I'm British, I'd like some assistance understanding the meaning of the American idiom "womp womp" in this context:
PETKANAS: “I read today about a 10-year-old girl with Down syndrome who was taken from her mother and put in a cage…”
LEWANDOWSKI: “Womp womp.”
PETKANAS: “Did you just say ‘womp womp’ to a 10-year-old with Down syndrome being taken from her mother? How dare you?”
Source: Washington Post, Corey ‘Womp-Womp’ Lewandowski invited back on Fox News for more nonsense, 20 June 2018
I've found these posts which seem to be related:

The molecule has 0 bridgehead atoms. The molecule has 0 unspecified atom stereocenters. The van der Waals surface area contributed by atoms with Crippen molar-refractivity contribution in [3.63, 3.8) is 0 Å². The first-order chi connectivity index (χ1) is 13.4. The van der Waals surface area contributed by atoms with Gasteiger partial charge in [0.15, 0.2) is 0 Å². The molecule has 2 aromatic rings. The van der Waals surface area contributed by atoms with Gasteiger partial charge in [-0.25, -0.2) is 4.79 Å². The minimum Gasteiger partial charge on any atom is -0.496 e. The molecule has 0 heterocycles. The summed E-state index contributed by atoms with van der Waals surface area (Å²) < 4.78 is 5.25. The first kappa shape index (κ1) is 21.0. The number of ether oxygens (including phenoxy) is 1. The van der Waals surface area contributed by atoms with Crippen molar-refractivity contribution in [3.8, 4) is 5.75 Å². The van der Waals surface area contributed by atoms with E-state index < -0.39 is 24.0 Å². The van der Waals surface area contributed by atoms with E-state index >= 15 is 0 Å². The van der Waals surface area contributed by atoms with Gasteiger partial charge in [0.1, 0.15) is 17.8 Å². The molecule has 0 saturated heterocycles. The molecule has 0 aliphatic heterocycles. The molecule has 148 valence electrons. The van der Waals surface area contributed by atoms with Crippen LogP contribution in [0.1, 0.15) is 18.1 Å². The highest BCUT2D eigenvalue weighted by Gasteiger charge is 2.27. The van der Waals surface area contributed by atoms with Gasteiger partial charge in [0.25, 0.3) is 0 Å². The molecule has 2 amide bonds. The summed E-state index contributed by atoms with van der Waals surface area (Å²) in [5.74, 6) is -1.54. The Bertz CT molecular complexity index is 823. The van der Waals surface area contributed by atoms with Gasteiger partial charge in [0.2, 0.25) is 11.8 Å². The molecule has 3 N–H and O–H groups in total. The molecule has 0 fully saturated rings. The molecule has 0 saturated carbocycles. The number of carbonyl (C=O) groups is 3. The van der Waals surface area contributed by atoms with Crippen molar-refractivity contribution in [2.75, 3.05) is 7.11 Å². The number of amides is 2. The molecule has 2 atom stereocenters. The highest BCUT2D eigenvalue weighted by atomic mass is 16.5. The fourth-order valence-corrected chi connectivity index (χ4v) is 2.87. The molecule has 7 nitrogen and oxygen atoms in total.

They refer to the trombone "womp womp womp womp" noise as shown in this video, which is also used here in the UK to indicate a joke has fallen flat - the allusion (as I understand it) is to the music played by a circus band after a clown does a pratfall.
I don't understand it in the context it's being used above; there does not seem to be a joke being made, so it can't that a joke has fallen flat. It seems to be a different meaning, but I'm not clear what that meaning is.
What meaning is the speaker trying to convey?
(I also wondered if it was the Family Fortunes "that's the wrong answer" buzzer noise, but that doesn't seem sensible in context either, and it's not so much of a "womp womp" noise as a "rrrr rrrr").